• Stephen
    2 years ago


    “Millions of people are removed from the platform every year (internationally) both buyers and sellers – this PROVES ebay are being proactive but it is a very difficult if not almost impossible situation when they are having to adjudicate between buyer and seller.”

    Where has this information come from? Is it actually verified? Or are you just believing what ebay claim? Considering ebay never do anything about the scammers i’ve reported down the years i’m somewhat sceptical.

    • alan paterson
      2 years ago

      @ Stephen, ebay used to release these figures although I dont believe that they have done it since 2014. It was widely reported on line and I am sure Tamebay even done an article on it.

      Do I have exact figures for this year? No. last Year no. but I am VERY confident that the figures would be at least static if not on the rise.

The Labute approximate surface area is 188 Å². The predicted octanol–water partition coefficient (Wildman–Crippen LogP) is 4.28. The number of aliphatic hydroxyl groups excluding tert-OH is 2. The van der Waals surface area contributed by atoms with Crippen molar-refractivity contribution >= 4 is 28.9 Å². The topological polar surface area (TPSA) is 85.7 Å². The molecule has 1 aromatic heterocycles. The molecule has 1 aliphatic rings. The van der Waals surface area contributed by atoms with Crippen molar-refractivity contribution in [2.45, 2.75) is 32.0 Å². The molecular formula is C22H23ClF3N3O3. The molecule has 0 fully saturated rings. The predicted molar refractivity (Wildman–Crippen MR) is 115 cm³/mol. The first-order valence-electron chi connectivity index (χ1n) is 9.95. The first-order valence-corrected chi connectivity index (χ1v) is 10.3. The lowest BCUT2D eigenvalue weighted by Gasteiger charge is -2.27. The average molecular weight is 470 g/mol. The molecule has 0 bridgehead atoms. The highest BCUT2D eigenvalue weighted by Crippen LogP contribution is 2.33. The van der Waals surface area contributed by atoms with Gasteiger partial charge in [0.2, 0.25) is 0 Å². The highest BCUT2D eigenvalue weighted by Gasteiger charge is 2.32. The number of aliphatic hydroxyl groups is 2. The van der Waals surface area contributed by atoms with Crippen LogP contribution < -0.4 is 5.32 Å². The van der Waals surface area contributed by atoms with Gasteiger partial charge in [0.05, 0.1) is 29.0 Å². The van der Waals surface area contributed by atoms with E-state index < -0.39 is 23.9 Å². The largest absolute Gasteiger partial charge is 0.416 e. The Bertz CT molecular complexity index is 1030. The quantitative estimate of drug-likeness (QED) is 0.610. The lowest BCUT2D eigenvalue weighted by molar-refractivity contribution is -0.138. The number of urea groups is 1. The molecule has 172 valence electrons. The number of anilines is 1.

Folk thing the Trust and Safety department do nothing but twiddle their thumbs. I have reported buyers in the past and they are no longer registered on ebay (some of them). You can SEE ebay being effective. Did you revisit the USER ID of the scammers you reported?

  • JIM
    2 years ago

    millions of people just re register or use alternative idS to continue their scams
    just removing the account achieves little

    • 2 years ago


      I’m fortunate enough to sell products that don’t attract as many scammers as other sellers seem to get, but do get the odd one now and then.

      I’ve had to block one such buyer 4 times under multiple IDs. The original IDs I became aware of aren’t no longer registered, just currently inactive, so ebay didn’t even remove the buyer. This is despite the fact myself and several other sellers all reported the buyer to ebay within the space of a few weeks. He was literally claiming INR for every purchase from every seller, even if it was tracked and signed for. When such blatant and massive fraudsters can continue to use ebay, the system doesn’t work.

  • 2 years ago